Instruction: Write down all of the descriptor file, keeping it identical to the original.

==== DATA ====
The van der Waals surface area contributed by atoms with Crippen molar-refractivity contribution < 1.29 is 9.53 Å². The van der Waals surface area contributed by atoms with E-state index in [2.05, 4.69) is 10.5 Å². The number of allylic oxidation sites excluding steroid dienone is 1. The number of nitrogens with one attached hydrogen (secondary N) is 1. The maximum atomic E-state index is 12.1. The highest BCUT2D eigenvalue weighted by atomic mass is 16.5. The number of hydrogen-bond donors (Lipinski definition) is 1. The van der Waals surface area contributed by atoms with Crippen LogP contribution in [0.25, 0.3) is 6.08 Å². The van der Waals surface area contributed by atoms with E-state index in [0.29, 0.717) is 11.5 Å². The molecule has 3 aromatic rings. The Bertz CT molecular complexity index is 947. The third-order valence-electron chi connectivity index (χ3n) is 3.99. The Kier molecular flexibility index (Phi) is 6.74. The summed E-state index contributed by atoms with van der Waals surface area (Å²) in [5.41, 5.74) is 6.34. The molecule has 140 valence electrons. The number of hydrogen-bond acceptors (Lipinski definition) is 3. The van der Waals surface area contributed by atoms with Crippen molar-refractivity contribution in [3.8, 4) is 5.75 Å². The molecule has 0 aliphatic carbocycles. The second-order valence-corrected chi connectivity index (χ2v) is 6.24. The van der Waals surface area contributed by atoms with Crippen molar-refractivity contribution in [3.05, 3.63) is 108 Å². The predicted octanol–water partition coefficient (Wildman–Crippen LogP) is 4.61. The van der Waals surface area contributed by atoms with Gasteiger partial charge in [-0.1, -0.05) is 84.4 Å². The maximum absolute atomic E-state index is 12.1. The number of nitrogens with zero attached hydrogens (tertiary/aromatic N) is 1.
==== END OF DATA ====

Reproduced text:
The van der Waals surface area contributed by atoms with Crippen molar-refractivity contribution < 1.29 is 9.53 Å². The van der Waals surface area contributed by atoms with E-state index in [2.05, 4.69) is 10.5 Å². The number of allylic oxidation sites excluding steroid dienone is 1. The number of nitrogens with one attached hydrogen (secondary N) is 1. The maximum atomic E-state index is 12.1. The highest BCUT2D eigenvalue weighted by atomic mass is 16.5. The number of hydrogen-bond donors (Lipinski definition) is 1. The van der Waals surface area contributed by atoms with Crippen LogP contribution in [0.25, 0.3) is 6.08 Å². The van der Waals surface area contributed by atoms with E-state index in [0.29, 0.717) is 11.5 Å². The molecule has 3 aromatic rings. The Bertz CT molecular complexity index is 947. The third-order valence-electron chi connectivity index (χ3n) is 3.99. The Kier molecular flexibility index (Phi) is 6.74. The summed E-state index contributed by atoms with van der Waals surface area (Å²) in [5.41, 5.74) is 6.34. The molecule has 140 valence electrons. The number of hydrogen-bond acceptors (Lipinski definition) is 3. The van der Waals surface area contributed by atoms with Crippen molar-refractivity contribution in [3.8, 4) is 5.75 Å². The molecule has 0 aliphatic carbocycles. The second-order valence-corrected chi connectivity index (χ2v) is 6.24. The van der Waals surface area contributed by atoms with Crippen molar-refractivity contribution in [3.05, 3.63) is 108 Å². The predicted octanol–water partition coefficient (Wildman–Crippen LogP) is 4.61. The van der Waals surface area contributed by atoms with Gasteiger partial charge in [-0.1, -0.05) is 84.4 Å². The maximum absolute atomic E-state index is 12.1. The number of nitrogens with zero attached hydrogens (tertiary/aromatic N) is 1.